Every so often during 2018, President Trump’s sycophants would point to the quarterly figures on gross domestic product and crow about how his brilliant economic leadership had fulfilled his promise of growth of 3.5% or more.
On Thursday, the government released its preliminary GDP figure for 2018. It’s not 3.5% or more. It’s 2.9%. That may not seem like much of a shortfall, but it points to the difficulty Trump has faced in reaching his promised goal on a sustained basis.
Moreover, the 2018 growth figure is beginning to look like a high point for his presidency. Growth for the fourth quarter came in at an annualized 2.6%, a sharp retreat from the 3.4% in the third quarter. (The figures are inflation-adjusted.)
It’s proper to observe that the figures released Thursday by the Bureau of Economic Analysis are subject to two revisions, starting on March 28. So it’s possible that when the final numbers are in, the economy will be seen to have eked out a growth rate just over 3% for 2018. But it’s unlikely to come close to the soaring growth of 3.5% a year, even 4%, that Trump promised during his presidential campaign.
Wow is this economy sizzling.
On a quarterly basis, the economy grew at an annualized rate of 4.2% in the second quarter and 3.4% in the third. But a further slowdown looms in the future.
Economist Ian Shepherdson of Pantheon Economics termed the figures “not bad, but not the end of the softening, either.” He says his charts indicate that “growth has now peaked,” with intensifying headwinds facing the economy in the current first quarter of 2019.
Back in May 2017, we labeled the prospect of sustained real annual growth of more than 3% to be a “pipe dream.” We stand by that judgment.
Let’s unpack why Trump has found it so hard to reach his goal in the longer term.
As we wrote in 2017, gross domestic product growth comes from two main sources: growth in the labor force and growth in productivity.
Trump maintained that he could improve on the first because — so he claimed — President Obama’s economic policies threw millions of Americans out of work.
But unemployment statistics suggest instead that there isn’t much slack in the workforce. At 4.4%, the unemployment rate is at about the point economists judge to be full employment. It’s true that the labor participation rate — the share of working-age persons with jobs — has risen during the Trump administration, but only from 62.9% when he became president to 63.2% in January. The aging of the U.S. population leaves little hope of substantial further gains.
The most recent increases in the workforce occurred in the 1970s through the 1990s, with the entry of baby boomers and women. But the baby boomers of both sexes are retiring now. According to the Pew Research Center, unless immigration takes up the slack by providing 18 million more workers, the U.S. workforce will continue to shrink at least through 2035.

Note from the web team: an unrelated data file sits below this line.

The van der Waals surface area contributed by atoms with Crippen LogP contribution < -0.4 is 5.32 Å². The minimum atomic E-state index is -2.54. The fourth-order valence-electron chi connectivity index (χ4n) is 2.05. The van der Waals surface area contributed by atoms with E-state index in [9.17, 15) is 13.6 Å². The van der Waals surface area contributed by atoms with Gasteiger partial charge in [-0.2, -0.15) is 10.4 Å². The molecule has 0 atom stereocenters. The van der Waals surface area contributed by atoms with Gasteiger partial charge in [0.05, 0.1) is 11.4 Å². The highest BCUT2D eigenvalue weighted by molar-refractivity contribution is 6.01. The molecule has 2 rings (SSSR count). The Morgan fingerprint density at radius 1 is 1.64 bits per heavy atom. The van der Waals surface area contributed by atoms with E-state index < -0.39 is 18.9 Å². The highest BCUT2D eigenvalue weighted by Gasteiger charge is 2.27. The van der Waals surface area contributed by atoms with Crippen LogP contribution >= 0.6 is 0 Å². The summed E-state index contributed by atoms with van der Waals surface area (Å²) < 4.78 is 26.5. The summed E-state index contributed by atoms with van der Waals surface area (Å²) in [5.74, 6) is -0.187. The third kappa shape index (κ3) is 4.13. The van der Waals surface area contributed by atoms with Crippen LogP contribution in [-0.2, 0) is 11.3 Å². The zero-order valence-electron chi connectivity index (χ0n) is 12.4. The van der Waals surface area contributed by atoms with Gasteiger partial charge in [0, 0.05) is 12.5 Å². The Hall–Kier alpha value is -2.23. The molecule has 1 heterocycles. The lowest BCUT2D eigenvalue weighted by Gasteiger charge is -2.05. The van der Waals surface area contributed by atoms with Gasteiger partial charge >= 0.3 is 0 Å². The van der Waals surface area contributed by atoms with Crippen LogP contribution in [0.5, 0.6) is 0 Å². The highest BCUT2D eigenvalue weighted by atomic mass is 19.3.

The second major factor, productivity, defined as real output per hour of labor, has been mired in a slump for more than a decade, averaging 1.1% growth per year from 2008 through 2016, and reaching 1.3% in the fourth quarter of 2018. That’s meager compared to the postwar average of 2.3%; the last high point was reached in 2001 through 2007, when growth averaged 2.7% a year. Economists think the rate is unlikely to pick up to the degree necessary to jolt economic growth above 3% for the long term.
Then there’s the Trump effect. Some of Trump’s policies work against the trends needed to spur growth, notably his hostility to immigration, which is needed to shore up the aging U.S. workforce.
Deregulation, as we observed in 2017, doesn’t spur economic growth as its fans promise, because it tends to create costs or shift them from one sector to another — the consequences of dirty air and water and the tax on the economy imposed by lack of health insurance are real costs.
The tax cuts went chiefly to the wealthy and corporations. There are no signs that the latter put them to productive use, as opposed to passing them through to shareholders in the form of dividends and stock buybacks. The wealthy don’t pump increases in their disposable income into the economy at anywhere near the same rate as the middle and workingclass.
The GOP hope was that the increase that ordinary taxpayers saw in their take-home pay as a result of the cuts would translate into more consumer spending. That seemed to happen, for a time, but the trend has been evanescent. The reaction of taxpayers to the lower refunds they’re getting this tax season — and some have moved from refunds to tax bills — may be to pare back spending this year, since many families habitually put their refund checks toward big-ticket purchases.
A Trump administration genuinely focused on spurring higher growth throughout the economy would do many things differently. Instead of funneling government resources toward the wealthy via a tax cut they didn’t need, it would have spent billions on infrastructure construction and repair, which would put millions of Americans to work and remove the economic drag created by potholed roads and crumbling bridges.
It would have moved heaven and Earth to expand and extend the health coverage brought to 20 million Americans via the Affordable Care Act, instead of taking every possible step to shrink the population of insured Americans and making decent coverage cheaper.
But that presupposes that the Trump administration actually has an economic policy. Few indications exist that it does, rather than a collection of initiatives disconnected from one another and from economic reality.
Having an ill-considered economic policy is bad enough; having none at all is tragic. From Trump’s standpoint, it’s even worse, for it turns his campaign pledge into just another broken promise.